Originally Posted by J_P_A
The fact that MS chose to require the Kinect to be connected without any compelling gamer related uses makes me question their intentions (although I do have a theory or two). Based on their botched messaging and failed attempt at DRM, I don't think MS deserves the benefit of the doubt either. For my part, I'd like to see another internet s&*t storm over Kinnect, and either force MS to drop the connected requirement or force them to show us why the thing is useful for core gaming. Should be simple, but it really doesn't look like MS has a clue about why we, the gamers, need it.
And to keep saying things like, "this is the XBone MS wants us to have, if you don't like it, go buy something else," is silly. We've already seen that MS is willing to make changes to the console. If enough of their potential sales sit on the sidelines, they'll change this too.
The question is: Why would you want them to?
Knowing what we know, why is it so bad to have consoles that offer different experiences instead of just different specs? We already know that on paper, the PS4 is perhaps technically superior to what Microsoft has designed... so say you got your wish and Microsoft threw out the Kinect baby with the bathwater and offered a then-incomplete Xbox One for the same price as PS4. Why would you still buy the Xbox One over a similarly priced more powerful console that's going to have most of the same games?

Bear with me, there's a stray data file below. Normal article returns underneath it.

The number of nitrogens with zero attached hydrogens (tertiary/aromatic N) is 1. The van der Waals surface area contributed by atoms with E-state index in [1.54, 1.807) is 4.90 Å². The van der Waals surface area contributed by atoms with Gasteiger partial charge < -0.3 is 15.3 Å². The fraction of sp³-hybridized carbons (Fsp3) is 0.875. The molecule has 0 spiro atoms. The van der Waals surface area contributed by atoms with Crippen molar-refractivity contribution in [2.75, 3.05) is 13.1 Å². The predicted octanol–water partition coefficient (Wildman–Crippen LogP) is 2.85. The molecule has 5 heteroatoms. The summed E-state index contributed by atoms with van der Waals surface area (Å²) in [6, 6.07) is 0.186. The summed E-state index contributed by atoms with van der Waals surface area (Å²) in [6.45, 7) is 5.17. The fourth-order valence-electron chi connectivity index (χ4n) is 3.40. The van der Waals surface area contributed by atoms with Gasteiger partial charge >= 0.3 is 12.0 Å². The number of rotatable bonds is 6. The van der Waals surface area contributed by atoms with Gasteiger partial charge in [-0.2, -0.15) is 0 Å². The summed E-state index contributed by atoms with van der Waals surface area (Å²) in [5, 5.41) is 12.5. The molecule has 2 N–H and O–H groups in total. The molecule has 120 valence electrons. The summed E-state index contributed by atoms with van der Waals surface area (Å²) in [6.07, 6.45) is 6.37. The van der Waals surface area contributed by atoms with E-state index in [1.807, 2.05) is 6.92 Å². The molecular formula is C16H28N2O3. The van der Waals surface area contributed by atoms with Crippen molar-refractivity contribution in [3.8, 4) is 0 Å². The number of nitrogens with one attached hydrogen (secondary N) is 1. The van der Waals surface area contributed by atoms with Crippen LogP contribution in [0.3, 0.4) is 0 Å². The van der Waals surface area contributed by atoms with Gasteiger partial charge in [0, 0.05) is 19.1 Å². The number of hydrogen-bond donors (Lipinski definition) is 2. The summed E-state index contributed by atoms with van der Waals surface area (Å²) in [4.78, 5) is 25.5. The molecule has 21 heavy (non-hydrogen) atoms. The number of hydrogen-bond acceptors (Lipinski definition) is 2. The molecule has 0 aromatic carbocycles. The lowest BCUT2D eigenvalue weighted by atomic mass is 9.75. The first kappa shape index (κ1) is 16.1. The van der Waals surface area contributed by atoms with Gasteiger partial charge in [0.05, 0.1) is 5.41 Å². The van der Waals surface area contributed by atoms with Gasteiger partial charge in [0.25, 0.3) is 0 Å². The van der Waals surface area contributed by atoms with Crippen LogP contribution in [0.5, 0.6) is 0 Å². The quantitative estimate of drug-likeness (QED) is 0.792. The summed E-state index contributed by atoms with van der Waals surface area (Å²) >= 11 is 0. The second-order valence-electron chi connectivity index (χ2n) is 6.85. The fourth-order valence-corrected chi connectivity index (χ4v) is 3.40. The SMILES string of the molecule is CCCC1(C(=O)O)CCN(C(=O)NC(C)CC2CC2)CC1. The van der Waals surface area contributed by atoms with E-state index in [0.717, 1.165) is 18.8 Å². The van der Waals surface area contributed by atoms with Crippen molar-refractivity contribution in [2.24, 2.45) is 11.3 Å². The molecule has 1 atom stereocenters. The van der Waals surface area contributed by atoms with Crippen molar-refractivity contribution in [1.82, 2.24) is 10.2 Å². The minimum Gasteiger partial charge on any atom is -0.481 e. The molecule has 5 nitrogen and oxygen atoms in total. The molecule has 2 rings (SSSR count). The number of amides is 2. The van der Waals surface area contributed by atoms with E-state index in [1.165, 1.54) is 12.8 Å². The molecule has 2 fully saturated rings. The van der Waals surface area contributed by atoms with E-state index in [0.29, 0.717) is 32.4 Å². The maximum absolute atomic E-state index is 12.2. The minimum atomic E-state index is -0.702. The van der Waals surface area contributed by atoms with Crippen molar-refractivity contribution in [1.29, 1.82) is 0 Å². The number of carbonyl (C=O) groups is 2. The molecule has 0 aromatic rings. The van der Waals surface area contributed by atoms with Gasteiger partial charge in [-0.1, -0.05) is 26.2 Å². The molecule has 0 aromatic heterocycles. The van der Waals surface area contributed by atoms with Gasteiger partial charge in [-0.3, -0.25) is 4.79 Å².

So let's play retroactive armchair software engineers tasked with removing Kinect from the equation and look at some of the choices we would have to make going forward, keeping in mind that we are already altering our previous work on the back-end regarding DRM:
1. We know Kinect is what's being used for the Upload Studio functions. We also know that the controller design is locked, so we can't add a "Share" button a la PS4 and since current games tend to use all of the available buttons on the controller, we don't want to retroactively dedicate a button to that function. How do we address being able to save a clip of a multiplayer game or start/stop recording without pausing the game? We can't. Therefore, we might as well remove that feature.
2. You've designed the system so that controllers are no longer assigned as they were on 360, but assigned to a gamertag based on the location of each controller's unique IR emitter in relation to their biometrics, including removal of the player 1-4 lights on the controller itself. How do we redesign the system's assignment of each controller? If we go back to the method we used on the 360, we no longer have a visual representation of which controller is assigned to each player.
3. The device integration for television depends on the Kinect's presence as an IR blaster. Can we alter the functionality of the controller so that its IR emitter currently used for identification can also be used as an IR blaster so that we can maintain that functionality for non-Kinect users?
4. Certain features we have are tailored for the Kinect, such as the gesture to shrink the main window down or the ability to snap in other apps. Assuming the guide button still activates the guide in a similar fashion to the 360's dashboard, we can go back to the "press Y to go home" method to shrink to the home screen. How do we then allow for snapping in of apps without ubiquitous voice commands as the method?